Big Bend’s operating margin in 2016 was minus 32 percent, or a loss of $400,000. Moore is trying to keep the institution afloat, hiring surgeons to drive in for one or two days a week so patients won’t have to travel more than 140 miles to a bigger hospital in Odessa. In the meantime, she cautiously doles out supplies and holds off on painting and other maintenance.
Compounding last year’s pain, Big Bend had bad debt, including unpaid bills, of $4 million on a budget of $55 million. The good news, Moore said, is that uninsured patients at least try to pay their bills, for which she charges a discounted rate.
“This is better than any hospital I’ve ever been at for self-pay,” Moore said. Still, “we average 15 cents on the dollar for collections.”
Hospitals long for the days when they could count on steady increases in Medicare reimbursement that they gave up when the ACA passed. Those payments helped overcome budget shortfalls but were curtailed because Obamacare was expected to wipe out a huge portion of hospitals’ free care and bad debt. While those expenses dropped precipitously in the 31 states that expanded Medicaid, hospitals in the states that didn’t expand have suffered from both reimbursement cuts and rising bad debt.
Without that money, Clinton, Tennessee-based Curae Health, a nonprofit chain of three Alabama hospitals, puts off maintenance, buys used medical equipment and has cut its marketing budget.
“We’ve ended up making choices between staff, capital expenditures and new equipment,” said CEO Steve Clapp. “We don’t feel like we can afford a new MRI or CT machine.”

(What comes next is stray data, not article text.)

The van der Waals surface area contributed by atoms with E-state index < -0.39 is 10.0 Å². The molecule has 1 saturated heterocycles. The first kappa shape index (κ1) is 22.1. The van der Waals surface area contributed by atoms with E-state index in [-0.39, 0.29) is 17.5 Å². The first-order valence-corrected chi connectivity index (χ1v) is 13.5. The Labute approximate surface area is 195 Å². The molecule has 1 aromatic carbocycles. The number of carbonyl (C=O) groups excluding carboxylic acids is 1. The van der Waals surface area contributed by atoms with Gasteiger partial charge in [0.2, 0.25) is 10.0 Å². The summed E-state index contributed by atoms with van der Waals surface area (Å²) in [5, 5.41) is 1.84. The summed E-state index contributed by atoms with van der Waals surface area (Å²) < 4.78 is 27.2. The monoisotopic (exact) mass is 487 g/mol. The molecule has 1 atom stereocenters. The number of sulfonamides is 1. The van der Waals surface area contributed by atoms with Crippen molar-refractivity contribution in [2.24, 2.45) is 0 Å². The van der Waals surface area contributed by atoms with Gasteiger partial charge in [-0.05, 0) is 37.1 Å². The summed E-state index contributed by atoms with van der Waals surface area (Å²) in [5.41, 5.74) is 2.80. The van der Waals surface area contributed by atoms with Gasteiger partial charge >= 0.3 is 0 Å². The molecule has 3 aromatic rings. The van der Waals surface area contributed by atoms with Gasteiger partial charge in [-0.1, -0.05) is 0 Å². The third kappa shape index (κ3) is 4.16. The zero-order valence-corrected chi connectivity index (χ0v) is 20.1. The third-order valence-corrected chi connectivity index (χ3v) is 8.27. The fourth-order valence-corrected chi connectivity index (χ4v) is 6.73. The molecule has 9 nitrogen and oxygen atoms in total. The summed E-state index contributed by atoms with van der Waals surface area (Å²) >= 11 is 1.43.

Even the expansion of Medicaid, which helped states cover patients who couldn’t pay their medical bills, has hit some hospitals hard. In Massachusetts, which dramatically increased private coverage under former Republican Governor Mitt Romney, widening the program is costing hospitals money.
From 2011 through early 2016, about 300,000 Massachusetts residents moved from employer-funded coverage to Medicaid, which reimburses hospitals far less for the same care. Now, 1.9 million state residents, or about one in four, are covered by the joint federal-state program.
18 Percent Budget Cut
Last year, Brigham and Women’s Hospital lost $90 million caring for Medicaid patients, according to Betsy Nabel, president of Brigham Health, the hospital’s parent. Those funds are vital to the Harvard University-affiliated Brigham, which has one of the biggest clinical-research programs in the U.S. The 18 percent budget cut at the National Institutes of Health proposed by President Donald Trump poses yet another threat.
“The monies to support clinical care are drying up,” she said Feb. 24 in a speech in Cambridge. “No margin, no mission.”
At Big Bend, Moore doesn’t have to maintain laboratories or clinical-trial facilities like those at Brigham. She would just love to net $1 million so she can show some profit and paint the whole wall instead of just touching it up when the paint gets scratched. She says Quorum, Big Bend’s parent company, can help get her through some tough years, but she’s also going to need health insurance to be even more affordable and accessible to her patients. And there’s still the possibility that the Trump administration, which already cut marketing for insurance on the ACA’s exchanges, will come back at it with sharpened knives.
“Obamacare is going to have to be fixed,” she said. “Health care in general is going to have to be fixed.”